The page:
This is a sponsored post by Anna Gibson, owner of AKG Design Studio and an award-winning, certified kitchen and bathroom designer. AKG Design Studio is a boutique design firm specializing in kitchen, bathroom designs and cabinetry sales. Contact her at 571-989-2541 or [email protected], and follow her work on Houzz; Pinterest; Facebook and Twitter.
Last time we spoke about the big, overall question to ask yourself when selecting cabinets. Today, we are going to dive into the details, the ABCs of cabinets.
It seems to be easy to just pick a door style and color, but why are there so many cabinet options? Shades of gray and versions of shaker. Are they all created equal? Can you create your space from almost each cabinet line out there? Sure! But there are few things you should know before investing new cabinets.
As you start shopping around, you will notice three different level of cabinets — stock, semi-custom and custom. Let’s look at the different options that each has to offer.
Stock cabinets provide a quick and cost-effective way to give a kitchen a fresh new look. The cabinets are built in common cabinet sizes and are available in a limited variety of door styles, colors and finishes.
A stock brand such as Aristokraft can offer style, selection and value, along with speedy delivery, to keep your remodeling project on time and bring your vision to life. If you are looking to sell or flip, those cabinets are a good value.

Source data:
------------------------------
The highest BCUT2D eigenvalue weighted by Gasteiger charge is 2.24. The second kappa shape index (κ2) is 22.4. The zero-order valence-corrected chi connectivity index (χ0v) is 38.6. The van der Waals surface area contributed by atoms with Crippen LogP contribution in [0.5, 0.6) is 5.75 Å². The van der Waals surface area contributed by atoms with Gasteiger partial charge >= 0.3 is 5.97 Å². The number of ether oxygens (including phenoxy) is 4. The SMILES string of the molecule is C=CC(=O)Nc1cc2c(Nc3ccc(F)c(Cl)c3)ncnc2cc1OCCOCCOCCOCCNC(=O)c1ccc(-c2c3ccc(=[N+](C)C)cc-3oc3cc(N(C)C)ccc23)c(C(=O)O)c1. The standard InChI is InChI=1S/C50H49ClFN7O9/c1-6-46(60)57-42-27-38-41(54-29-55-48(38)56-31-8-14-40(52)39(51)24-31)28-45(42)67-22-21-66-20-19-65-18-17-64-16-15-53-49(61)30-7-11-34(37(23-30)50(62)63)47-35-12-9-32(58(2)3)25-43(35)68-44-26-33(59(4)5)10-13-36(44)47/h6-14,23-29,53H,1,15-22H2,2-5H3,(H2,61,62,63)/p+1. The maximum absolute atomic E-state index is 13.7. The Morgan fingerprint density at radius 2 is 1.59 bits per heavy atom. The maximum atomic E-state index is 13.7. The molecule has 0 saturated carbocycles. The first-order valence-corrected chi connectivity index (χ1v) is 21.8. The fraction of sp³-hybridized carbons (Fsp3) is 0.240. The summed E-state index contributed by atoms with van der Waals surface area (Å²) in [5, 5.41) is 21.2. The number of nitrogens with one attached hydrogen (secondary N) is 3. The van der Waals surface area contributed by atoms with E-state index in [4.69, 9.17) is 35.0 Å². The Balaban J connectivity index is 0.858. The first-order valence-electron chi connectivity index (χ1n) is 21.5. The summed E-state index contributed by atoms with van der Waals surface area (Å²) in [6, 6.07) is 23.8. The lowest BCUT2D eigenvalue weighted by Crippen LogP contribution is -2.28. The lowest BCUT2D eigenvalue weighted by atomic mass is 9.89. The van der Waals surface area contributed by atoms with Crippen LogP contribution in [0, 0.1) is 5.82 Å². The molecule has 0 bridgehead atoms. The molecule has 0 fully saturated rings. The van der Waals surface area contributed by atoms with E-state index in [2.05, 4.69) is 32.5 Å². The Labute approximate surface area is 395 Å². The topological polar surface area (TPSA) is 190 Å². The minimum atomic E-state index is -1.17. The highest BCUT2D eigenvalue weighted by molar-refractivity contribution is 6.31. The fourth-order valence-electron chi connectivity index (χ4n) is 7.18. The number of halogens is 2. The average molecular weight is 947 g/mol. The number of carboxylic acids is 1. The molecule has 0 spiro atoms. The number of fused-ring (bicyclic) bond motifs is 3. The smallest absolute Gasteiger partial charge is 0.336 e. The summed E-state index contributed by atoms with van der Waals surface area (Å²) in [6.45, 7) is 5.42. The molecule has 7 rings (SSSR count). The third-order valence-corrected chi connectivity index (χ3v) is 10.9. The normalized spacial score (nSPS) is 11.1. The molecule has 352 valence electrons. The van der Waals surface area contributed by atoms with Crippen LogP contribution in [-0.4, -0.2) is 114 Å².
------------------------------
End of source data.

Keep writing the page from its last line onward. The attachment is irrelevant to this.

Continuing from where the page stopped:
Semi-custom cabinets are available in more styles, features and options than stock cabinets, allowing you to create a personalized look for your kitchen at less expense than custom cabinets. Built to order and available at cabinet dealers, semi-custom cabinets are generally delivered within four to eight weeks. Semi-custom cabinets give you the options to modify cabinet size in limited capacity, but with all the added features this is the prefect cabinet grade for a mid-range remodel.
Custom kitchen cabinets offer the widest range of wood types, finishing options, construction platforms and modifications. Cabinet lines such as Decora and Candlelight offer cabinets that are built to spec and can be modified based on your design. If you can draw it, they can built it.
Working with custom lines offers greater flexibility in the design as far as space planning and style.
FRAMED AND FRAMELESS CONSTRUCTION
The two most popular cabinet construction types are framed and frameless. Those vary by manufacture and areas of the world. While frameless is very popular in Canada and Europe, the framed construction is mostly popular in the U.S.
Framed cabinets incorporate a wood “frame” around the front outer edge of the cabinet box. That’s in contrast to a frameless cabinet, which doesn’t have this feature. The framed construction is considered to be a bit more traditional and has few overlay options for the door application
Partial or traditional overlay — As its name suggests, covers only part of the cabinet and reveals the cabinet frame.
Full overlay — The updated style, cabinet doors cover the whole frame for a furniture look.
Inset door — The doors are inset into the frame. This is a fantastic look for modern farm style or an upscale traditional look.
Frameless — These cabinets tend to be more contemporary. The doors must cover the whole cabinets front since there is no frame. The door styles on frameless cabinets tend to be flat and slick-looking; also, some cabinet lines will offer more traditional door styles. Your contractor will need to know that you selected frameless cabinets and may charge extra labor cost, as those need extra work on leveling.
Next time, we will review the different constitution features that each cabinet grade has to offer, and how to spot a great cabinet!
Got questions? Post them below! We would love to hear from you!